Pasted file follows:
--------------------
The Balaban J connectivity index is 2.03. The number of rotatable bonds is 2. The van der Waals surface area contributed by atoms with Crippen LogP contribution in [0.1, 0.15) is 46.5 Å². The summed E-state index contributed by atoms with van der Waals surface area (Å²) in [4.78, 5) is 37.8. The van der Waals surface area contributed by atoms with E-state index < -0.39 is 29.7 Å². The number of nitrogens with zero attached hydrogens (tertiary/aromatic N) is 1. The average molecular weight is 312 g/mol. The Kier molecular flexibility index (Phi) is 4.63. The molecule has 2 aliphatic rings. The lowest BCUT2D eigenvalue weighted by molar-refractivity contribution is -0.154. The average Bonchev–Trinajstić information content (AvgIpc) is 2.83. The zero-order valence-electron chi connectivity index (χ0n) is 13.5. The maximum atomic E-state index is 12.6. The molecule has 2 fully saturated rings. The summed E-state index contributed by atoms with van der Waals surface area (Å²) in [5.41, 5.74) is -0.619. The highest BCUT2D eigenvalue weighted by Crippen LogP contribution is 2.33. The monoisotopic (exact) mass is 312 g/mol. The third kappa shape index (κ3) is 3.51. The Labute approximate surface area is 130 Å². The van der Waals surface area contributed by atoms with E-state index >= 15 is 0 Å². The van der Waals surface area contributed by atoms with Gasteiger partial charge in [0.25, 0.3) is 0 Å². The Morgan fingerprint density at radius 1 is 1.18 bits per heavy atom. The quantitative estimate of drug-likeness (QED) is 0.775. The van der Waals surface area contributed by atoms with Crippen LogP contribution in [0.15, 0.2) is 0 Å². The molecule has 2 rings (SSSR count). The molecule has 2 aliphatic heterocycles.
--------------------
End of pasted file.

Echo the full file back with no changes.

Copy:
The Balaban J connectivity index is 2.03. The number of rotatable bonds is 2. The van der Waals surface area contributed by atoms with Crippen LogP contribution in [0.1, 0.15) is 46.5 Å². The summed E-state index contributed by atoms with van der Waals surface area (Å²) in [4.78, 5) is 37.8. The van der Waals surface area contributed by atoms with E-state index < -0.39 is 29.7 Å². The number of nitrogens with zero attached hydrogens (tertiary/aromatic N) is 1. The average molecular weight is 312 g/mol. The Kier molecular flexibility index (Phi) is 4.63. The molecule has 2 aliphatic rings. The lowest BCUT2D eigenvalue weighted by molar-refractivity contribution is -0.154. The average Bonchev–Trinajstić information content (AvgIpc) is 2.83. The zero-order valence-electron chi connectivity index (χ0n) is 13.5. The maximum atomic E-state index is 12.6. The molecule has 2 fully saturated rings. The summed E-state index contributed by atoms with van der Waals surface area (Å²) in [5.41, 5.74) is -0.619. The highest BCUT2D eigenvalue weighted by Crippen LogP contribution is 2.33. The monoisotopic (exact) mass is 312 g/mol. The third kappa shape index (κ3) is 3.51. The Labute approximate surface area is 130 Å². The van der Waals surface area contributed by atoms with E-state index >= 15 is 0 Å². The van der Waals surface area contributed by atoms with Gasteiger partial charge in [0.25, 0.3) is 0 Å². The Morgan fingerprint density at radius 1 is 1.18 bits per heavy atom. The quantitative estimate of drug-likeness (QED) is 0.775. The van der Waals surface area contributed by atoms with Crippen LogP contribution in [0.15, 0.2) is 0 Å². The molecule has 2 rings (SSSR count). The molecule has 2 aliphatic heterocycles.